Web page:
Stick on a brick

One stick

One stick, Bridgewater, Connecticut © Steven Willard

Since moving to my current location I have fewer reasons to cross the Rt.133 bridge, but when I do I try to have a look around. The state overhauled the boat ramp last year and I hadn’t really paid much attention, other than to note it took a long time and seemed awfully involved for the small number of boaters who use the ramp.

At any rate, it was a nice day and I had a few minutes to spare so I pulled into the newly paved parking lot to see what changes had been made.

Depending how you look at it, this body of water is either a long narrow lake called Lillinonah, or a wide spot on a river called Housatonic. There seems to be some confusion where one starts and the other stops, but it was a beautiful afternoon and I wasn’t too worried by all of that.

What did catch my eye were the brick pavers that had been laid for the new ramp. Seeing these it was a little easier to understand why it took a while to put down. As I walked around, the K5 with the 15mm lens up to my eye, I noticed the interesting interplay of the regular man made pattern and the stochastic patterns of water and clouds. Both were interesting, but I know I’d never get tired of one of them.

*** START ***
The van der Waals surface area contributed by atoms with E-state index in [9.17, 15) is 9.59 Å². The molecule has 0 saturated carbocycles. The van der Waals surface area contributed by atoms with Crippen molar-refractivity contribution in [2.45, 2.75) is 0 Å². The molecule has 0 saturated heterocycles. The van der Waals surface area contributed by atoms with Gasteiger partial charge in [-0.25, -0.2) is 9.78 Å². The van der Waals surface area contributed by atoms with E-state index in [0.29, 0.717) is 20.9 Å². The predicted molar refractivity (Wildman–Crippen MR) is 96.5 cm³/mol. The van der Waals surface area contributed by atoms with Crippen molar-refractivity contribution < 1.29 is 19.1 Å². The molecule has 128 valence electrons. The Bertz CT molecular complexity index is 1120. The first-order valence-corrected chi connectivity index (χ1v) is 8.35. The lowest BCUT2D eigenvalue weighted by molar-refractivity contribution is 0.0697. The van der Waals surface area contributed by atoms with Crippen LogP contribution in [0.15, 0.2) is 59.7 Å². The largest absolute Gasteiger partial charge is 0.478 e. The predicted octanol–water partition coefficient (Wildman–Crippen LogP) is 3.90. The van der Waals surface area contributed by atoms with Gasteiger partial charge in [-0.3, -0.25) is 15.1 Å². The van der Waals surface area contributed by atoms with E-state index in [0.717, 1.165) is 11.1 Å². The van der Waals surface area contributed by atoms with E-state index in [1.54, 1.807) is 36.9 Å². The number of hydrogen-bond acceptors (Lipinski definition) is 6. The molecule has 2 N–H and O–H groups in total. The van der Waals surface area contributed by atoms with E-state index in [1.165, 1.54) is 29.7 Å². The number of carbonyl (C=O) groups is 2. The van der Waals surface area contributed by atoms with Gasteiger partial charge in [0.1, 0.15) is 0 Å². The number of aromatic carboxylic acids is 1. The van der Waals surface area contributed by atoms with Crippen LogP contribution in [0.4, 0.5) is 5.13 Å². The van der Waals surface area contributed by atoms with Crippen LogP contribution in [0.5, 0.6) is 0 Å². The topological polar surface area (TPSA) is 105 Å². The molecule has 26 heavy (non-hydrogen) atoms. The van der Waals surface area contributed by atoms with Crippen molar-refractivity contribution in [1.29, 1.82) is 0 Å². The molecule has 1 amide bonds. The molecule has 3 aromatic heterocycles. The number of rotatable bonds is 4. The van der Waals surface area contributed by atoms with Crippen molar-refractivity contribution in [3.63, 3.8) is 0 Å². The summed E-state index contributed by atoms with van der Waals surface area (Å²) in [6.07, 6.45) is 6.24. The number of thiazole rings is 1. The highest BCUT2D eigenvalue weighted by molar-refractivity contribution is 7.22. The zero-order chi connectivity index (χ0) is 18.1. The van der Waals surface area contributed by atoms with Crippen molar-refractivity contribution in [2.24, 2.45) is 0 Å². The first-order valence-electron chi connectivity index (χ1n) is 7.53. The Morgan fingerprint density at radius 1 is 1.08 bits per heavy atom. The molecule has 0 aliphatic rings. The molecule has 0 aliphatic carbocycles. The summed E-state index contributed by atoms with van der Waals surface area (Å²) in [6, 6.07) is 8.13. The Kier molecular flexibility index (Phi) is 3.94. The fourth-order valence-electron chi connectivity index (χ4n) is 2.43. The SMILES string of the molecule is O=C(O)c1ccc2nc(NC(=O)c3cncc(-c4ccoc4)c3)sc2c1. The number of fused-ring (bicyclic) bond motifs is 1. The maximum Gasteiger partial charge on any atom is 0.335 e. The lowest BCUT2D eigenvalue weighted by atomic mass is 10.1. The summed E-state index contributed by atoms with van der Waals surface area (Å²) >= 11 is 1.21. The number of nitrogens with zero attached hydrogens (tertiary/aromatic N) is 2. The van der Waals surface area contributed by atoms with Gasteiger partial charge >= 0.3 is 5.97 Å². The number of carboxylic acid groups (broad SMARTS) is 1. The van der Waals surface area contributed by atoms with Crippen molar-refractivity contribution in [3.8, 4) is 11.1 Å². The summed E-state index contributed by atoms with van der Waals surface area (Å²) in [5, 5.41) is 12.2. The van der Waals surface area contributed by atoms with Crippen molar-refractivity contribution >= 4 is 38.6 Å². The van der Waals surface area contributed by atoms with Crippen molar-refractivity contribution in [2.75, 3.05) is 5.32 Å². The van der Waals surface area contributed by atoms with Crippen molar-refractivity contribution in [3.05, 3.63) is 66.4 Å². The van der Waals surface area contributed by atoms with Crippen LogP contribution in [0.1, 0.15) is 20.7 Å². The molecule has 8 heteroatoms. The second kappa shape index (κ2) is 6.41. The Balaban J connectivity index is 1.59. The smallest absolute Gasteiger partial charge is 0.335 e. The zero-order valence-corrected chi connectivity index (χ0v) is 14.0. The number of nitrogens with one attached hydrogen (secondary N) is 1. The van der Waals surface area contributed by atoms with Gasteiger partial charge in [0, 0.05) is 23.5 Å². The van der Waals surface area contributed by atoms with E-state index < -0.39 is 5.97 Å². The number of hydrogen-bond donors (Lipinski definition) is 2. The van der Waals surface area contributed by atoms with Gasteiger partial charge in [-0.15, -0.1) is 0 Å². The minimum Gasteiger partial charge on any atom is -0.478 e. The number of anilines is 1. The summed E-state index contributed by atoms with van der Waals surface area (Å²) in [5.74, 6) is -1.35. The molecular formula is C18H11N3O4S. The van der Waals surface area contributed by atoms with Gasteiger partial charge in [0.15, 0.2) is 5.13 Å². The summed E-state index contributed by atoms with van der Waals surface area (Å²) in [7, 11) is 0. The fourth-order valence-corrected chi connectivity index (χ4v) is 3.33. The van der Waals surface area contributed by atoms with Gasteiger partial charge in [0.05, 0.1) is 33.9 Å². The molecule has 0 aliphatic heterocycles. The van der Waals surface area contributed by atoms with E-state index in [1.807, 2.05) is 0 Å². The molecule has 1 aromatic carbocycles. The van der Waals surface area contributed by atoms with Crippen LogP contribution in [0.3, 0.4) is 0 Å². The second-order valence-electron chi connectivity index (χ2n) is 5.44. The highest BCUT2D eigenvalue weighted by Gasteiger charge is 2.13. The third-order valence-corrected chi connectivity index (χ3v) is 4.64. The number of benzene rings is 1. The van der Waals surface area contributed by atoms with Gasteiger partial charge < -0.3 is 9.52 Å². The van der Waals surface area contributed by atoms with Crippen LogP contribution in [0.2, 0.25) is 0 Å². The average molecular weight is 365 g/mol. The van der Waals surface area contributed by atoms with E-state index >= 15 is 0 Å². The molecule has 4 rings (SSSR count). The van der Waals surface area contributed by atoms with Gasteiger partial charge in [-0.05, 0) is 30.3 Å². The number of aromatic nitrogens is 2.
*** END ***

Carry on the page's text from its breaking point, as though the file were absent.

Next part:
Note: there appeared to be evidence of canine teeth on that stick. I suspect that some tired, wet, happy dog had a great time playing fetch not long before I arrived. Made me smile but I still miss Wally every day.

Pentax K5IIs with 15mm f4 lens processed with Snapseed® on my iPad Air.

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2 comments on “Stick on a brick

  1. nikkorbacher says:

    A classic example of foreground, middle ground, and back ground. Gorgeous blues. And I like how the clouds parallel the hilltop horizon. Happy dog.

    Like

  2. Thanks. Wally would never have gone in that cold water for a stick. He didn’t even like to go outside in the rain. Smart dog.

    Like

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